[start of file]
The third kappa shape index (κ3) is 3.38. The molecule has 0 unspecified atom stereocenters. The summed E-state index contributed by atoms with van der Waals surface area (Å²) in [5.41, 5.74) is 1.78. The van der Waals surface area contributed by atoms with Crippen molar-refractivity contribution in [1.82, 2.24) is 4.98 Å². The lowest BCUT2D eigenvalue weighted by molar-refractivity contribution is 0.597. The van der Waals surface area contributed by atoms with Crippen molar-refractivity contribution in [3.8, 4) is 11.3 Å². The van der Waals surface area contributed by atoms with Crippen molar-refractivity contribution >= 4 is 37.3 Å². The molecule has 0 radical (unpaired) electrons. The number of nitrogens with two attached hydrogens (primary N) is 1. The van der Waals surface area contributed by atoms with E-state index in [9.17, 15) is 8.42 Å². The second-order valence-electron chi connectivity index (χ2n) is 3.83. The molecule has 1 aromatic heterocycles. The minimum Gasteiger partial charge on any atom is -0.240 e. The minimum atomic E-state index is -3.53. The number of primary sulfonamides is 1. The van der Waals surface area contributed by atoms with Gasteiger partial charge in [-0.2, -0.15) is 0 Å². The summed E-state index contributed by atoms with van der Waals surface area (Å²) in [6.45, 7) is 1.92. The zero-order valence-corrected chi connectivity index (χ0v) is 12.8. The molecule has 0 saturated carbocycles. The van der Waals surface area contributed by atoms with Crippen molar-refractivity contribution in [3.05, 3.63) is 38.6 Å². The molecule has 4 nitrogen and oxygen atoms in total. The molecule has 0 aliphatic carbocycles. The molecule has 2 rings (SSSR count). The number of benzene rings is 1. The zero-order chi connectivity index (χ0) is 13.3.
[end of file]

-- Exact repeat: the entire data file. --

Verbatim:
The third kappa shape index (κ3) is 3.38. The molecule has 0 unspecified atom stereocenters. The summed E-state index contributed by atoms with van der Waals surface area (Å²) in [5.41, 5.74) is 1.78. The van der Waals surface area contributed by atoms with Crippen molar-refractivity contribution in [1.82, 2.24) is 4.98 Å². The lowest BCUT2D eigenvalue weighted by molar-refractivity contribution is 0.597. The van der Waals surface area contributed by atoms with Crippen molar-refractivity contribution in [3.8, 4) is 11.3 Å². The van der Waals surface area contributed by atoms with Crippen molar-refractivity contribution >= 4 is 37.3 Å². The molecule has 0 radical (unpaired) electrons. The number of nitrogens with two attached hydrogens (primary N) is 1. The van der Waals surface area contributed by atoms with E-state index in [9.17, 15) is 8.42 Å². The second-order valence-electron chi connectivity index (χ2n) is 3.83. The molecule has 1 aromatic heterocycles. The minimum Gasteiger partial charge on any atom is -0.240 e. The minimum atomic E-state index is -3.53. The number of primary sulfonamides is 1. The van der Waals surface area contributed by atoms with Gasteiger partial charge in [-0.2, -0.15) is 0 Å². The summed E-state index contributed by atoms with van der Waals surface area (Å²) in [6.45, 7) is 1.92. The zero-order valence-corrected chi connectivity index (χ0v) is 12.8. The molecule has 0 saturated carbocycles. The van der Waals surface area contributed by atoms with Crippen molar-refractivity contribution in [3.05, 3.63) is 38.6 Å². The molecule has 4 nitrogen and oxygen atoms in total. The molecule has 0 aliphatic carbocycles. The molecule has 2 rings (SSSR count). The number of benzene rings is 1. The zero-order chi connectivity index (χ0) is 13.3.